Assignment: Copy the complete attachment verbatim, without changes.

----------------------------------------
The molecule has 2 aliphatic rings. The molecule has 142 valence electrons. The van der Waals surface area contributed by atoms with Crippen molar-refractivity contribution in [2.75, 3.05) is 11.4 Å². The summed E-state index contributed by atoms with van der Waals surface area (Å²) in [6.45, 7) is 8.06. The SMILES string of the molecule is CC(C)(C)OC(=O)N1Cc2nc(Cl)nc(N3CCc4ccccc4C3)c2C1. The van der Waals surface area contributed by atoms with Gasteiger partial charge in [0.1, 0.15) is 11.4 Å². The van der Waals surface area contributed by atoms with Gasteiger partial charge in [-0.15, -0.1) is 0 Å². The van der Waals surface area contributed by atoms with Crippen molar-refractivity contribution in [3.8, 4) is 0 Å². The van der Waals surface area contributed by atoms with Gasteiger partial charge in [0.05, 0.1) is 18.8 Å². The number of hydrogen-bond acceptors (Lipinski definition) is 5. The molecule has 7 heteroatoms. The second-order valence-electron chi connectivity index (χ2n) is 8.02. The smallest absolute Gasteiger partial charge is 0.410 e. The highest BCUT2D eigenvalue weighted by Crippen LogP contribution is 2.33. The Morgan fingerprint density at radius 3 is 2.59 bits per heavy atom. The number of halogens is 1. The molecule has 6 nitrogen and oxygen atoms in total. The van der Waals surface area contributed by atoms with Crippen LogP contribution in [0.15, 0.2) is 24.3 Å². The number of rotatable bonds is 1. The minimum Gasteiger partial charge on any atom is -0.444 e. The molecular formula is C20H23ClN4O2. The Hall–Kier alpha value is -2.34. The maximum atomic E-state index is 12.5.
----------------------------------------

The molecule has 2 aliphatic rings. The molecule has 142 valence electrons. The van der Waals surface area contributed by atoms with Crippen molar-refractivity contribution in [2.75, 3.05) is 11.4 Å². The summed E-state index contributed by atoms with van der Waals surface area (Å²) in [6.45, 7) is 8.06. The SMILES string of the molecule is CC(C)(C)OC(=O)N1Cc2nc(Cl)nc(N3CCc4ccccc4C3)c2C1. The van der Waals surface area contributed by atoms with Gasteiger partial charge in [0.1, 0.15) is 11.4 Å². The van der Waals surface area contributed by atoms with Gasteiger partial charge in [-0.15, -0.1) is 0 Å². The van der Waals surface area contributed by atoms with Crippen molar-refractivity contribution in [3.8, 4) is 0 Å². The van der Waals surface area contributed by atoms with Gasteiger partial charge in [0.05, 0.1) is 18.8 Å². The number of hydrogen-bond acceptors (Lipinski definition) is 5. The molecule has 7 heteroatoms. The second-order valence-electron chi connectivity index (χ2n) is 8.02. The smallest absolute Gasteiger partial charge is 0.410 e. The highest BCUT2D eigenvalue weighted by Crippen LogP contribution is 2.33. The Morgan fingerprint density at radius 3 is 2.59 bits per heavy atom. The number of halogens is 1. The molecule has 6 nitrogen and oxygen atoms in total. The van der Waals surface area contributed by atoms with Crippen LogP contribution in [0.15, 0.2) is 24.3 Å². The number of rotatable bonds is 1. The minimum Gasteiger partial charge on any atom is -0.444 e. The molecular formula is C20H23ClN4O2. The Hall–Kier alpha value is -2.34. The maximum atomic E-state index is 12.5.